Bishop William H. Willimon’s new book examines the “biology of fear” and the Christian response.
United Methodist Communications
It was during the presidential primaries that retired United Methodist Bishop William H. Willimon, who served eight years as bishop of the North Alabama Conference, sat down to write his new book, “Fear of the Other: No Fear in Love” (Abingdon Press).
He said he was concerned by the xenophobic rhetoric of some of the candidates.
United Methodist News Service recently spoke with Willimon, Practice of Christian Ministry professor at United Methodist-related Duke Divinity School in North Carolina, about the book and how Christians can learn to love rather than fear “the Others” around us.
The following interview has been condensed and edited.
You talk about how the biology of fear can lead to mistakes in judgment, especially when it comes to the fear of Others. Can you talk a little about that?
We’re hardwired to fear an intrusion by an Other, to regard Others, a rustle in the bushes, as a threat. That’s deep within us … When we encounter Others, our brain does a quick calculation: Is this a threatening Other or is this a known, friendly Other? This split-second kind of thing.
If there’s a threat perceived, our limbic system immediately starts pumping hormones in us that really take over our whole system. Our mind sort of shuts down and says, “OK, what can I do to defend myself? Fight or flee? … Studies have shown that our reasoning capacities go down. We make mistakes in judgment. We’re quicker to make negative assessments of the Other than positive. We generally make our negative assessments on just a few characteristics, like the color of their skin or their face. It’s a deep human reflex that is powerful. …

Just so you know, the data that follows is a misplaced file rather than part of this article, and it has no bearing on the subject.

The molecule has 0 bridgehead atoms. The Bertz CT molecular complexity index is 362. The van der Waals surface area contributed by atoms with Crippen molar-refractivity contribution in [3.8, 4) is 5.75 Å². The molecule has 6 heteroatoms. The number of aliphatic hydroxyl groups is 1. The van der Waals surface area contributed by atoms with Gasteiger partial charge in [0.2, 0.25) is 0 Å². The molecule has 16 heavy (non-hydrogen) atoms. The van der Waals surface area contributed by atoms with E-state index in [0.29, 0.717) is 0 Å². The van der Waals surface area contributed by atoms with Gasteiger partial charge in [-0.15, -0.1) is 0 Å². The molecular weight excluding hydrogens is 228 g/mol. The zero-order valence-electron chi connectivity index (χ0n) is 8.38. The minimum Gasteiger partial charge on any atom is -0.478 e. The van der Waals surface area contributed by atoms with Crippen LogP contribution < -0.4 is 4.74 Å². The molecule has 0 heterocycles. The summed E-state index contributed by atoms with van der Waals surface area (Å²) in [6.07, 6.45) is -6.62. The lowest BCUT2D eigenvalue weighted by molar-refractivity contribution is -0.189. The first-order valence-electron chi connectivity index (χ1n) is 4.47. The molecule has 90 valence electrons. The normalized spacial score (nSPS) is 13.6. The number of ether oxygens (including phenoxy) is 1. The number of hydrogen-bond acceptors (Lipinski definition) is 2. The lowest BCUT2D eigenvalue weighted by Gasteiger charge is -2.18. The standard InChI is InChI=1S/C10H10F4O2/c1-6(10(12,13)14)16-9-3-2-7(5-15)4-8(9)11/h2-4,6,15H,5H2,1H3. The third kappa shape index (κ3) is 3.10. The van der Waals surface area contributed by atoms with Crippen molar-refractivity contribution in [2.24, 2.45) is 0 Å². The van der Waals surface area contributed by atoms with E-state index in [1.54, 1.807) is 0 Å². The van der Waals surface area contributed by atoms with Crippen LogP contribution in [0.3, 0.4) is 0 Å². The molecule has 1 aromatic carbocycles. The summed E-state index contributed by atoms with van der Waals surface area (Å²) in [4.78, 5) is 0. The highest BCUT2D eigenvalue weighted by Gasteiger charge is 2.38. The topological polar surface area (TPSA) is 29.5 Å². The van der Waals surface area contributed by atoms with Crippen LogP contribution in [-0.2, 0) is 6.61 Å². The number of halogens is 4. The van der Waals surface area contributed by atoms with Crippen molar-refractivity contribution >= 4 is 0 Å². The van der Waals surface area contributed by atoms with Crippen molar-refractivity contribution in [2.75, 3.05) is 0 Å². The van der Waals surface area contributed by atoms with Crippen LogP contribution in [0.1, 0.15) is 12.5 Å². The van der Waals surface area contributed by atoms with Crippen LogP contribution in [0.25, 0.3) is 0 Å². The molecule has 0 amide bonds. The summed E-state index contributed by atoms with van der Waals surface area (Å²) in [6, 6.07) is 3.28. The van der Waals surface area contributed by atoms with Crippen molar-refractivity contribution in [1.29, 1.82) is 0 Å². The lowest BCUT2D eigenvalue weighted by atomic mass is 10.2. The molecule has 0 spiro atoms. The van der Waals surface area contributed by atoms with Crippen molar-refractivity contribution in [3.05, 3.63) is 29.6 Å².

“We also can move toward the threatening Other and see: Is the person smiling? Is the person’s hand reaching?”
A fearful response to the rustle in the bushes is perfectly human, perfectly natural; that’s the way we are. However, we have also been created to have so-called higher brain functions, where we can develop control over these to say, “Wait a minute, take a deep breath, consider is this really a threat or not a threat?” We also can move toward the threatening Other and see: Is the person smiling? Is the person’s hand reaching? So I try to say that we human beings are also hardwired, unlike animals, to overcome this. …
For Christians — and I really wanted this to be an explicitly, thoroughly biblical Christian book — the Other is the one who is loved by God in Christ. Christians actually claim that Jesus Christ, his grace, is able to overcome a host of perfectly natural, normal human biological responses, so that’s the strong theological claim I try to make in the book.
So it’s about retraining our brains to fear the right things in the right way?
Yes, not only to try to respond in a more intelligent way, but also to say that God is actually working in us to make us people who can be more open-handed and open-minded and people who can feel a bond with others who may be very different from us. From day one, that was sort of a chief business of the church. …This is not just some heroic human action; this is actually who God has created us to be, and that in Christ we can be.